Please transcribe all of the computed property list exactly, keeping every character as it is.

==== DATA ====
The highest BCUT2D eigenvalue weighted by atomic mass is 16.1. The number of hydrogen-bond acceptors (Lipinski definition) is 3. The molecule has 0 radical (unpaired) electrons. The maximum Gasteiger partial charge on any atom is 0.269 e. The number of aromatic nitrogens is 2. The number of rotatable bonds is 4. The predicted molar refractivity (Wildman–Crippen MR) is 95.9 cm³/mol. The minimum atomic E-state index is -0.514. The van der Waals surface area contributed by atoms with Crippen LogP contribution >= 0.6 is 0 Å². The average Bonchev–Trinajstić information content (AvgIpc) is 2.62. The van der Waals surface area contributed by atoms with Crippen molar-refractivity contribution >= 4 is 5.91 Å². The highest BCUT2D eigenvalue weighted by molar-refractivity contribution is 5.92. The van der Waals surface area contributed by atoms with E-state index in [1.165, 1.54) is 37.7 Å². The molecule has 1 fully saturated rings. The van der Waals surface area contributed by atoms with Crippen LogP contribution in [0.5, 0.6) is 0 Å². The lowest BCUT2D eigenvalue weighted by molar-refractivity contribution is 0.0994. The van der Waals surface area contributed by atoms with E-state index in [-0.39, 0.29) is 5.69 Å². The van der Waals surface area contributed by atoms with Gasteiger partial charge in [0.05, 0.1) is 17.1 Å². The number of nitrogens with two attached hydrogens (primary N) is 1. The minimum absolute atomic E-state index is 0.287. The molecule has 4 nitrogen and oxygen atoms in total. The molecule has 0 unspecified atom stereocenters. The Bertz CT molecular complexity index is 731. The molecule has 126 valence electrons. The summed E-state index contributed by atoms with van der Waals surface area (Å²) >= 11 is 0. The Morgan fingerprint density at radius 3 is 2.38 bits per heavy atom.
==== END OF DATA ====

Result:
The highest BCUT2D eigenvalue weighted by atomic mass is 16.1. The number of hydrogen-bond acceptors (Lipinski definition) is 3. The molecule has 0 radical (unpaired) electrons. The maximum Gasteiger partial charge on any atom is 0.269 e. The number of aromatic nitrogens is 2. The number of rotatable bonds is 4. The predicted molar refractivity (Wildman–Crippen MR) is 95.9 cm³/mol. The minimum atomic E-state index is -0.514. The van der Waals surface area contributed by atoms with Crippen LogP contribution >= 0.6 is 0 Å². The average Bonchev–Trinajstić information content (AvgIpc) is 2.62. The van der Waals surface area contributed by atoms with Crippen molar-refractivity contribution >= 4 is 5.91 Å². The highest BCUT2D eigenvalue weighted by molar-refractivity contribution is 5.92. The van der Waals surface area contributed by atoms with E-state index in [1.165, 1.54) is 37.7 Å². The molecule has 1 fully saturated rings. The van der Waals surface area contributed by atoms with Crippen LogP contribution in [0.5, 0.6) is 0 Å². The lowest BCUT2D eigenvalue weighted by molar-refractivity contribution is 0.0994. The van der Waals surface area contributed by atoms with E-state index in [-0.39, 0.29) is 5.69 Å². The van der Waals surface area contributed by atoms with Gasteiger partial charge in [0.05, 0.1) is 17.1 Å². The number of nitrogens with two attached hydrogens (primary N) is 1. The minimum absolute atomic E-state index is 0.287. The molecule has 4 nitrogen and oxygen atoms in total. The molecule has 0 unspecified atom stereocenters. The Bertz CT molecular complexity index is 731. The molecule has 126 valence electrons. The summed E-state index contributed by atoms with van der Waals surface area (Å²) >= 11 is 0. The Morgan fingerprint density at radius 3 is 2.38 bits per heavy atom.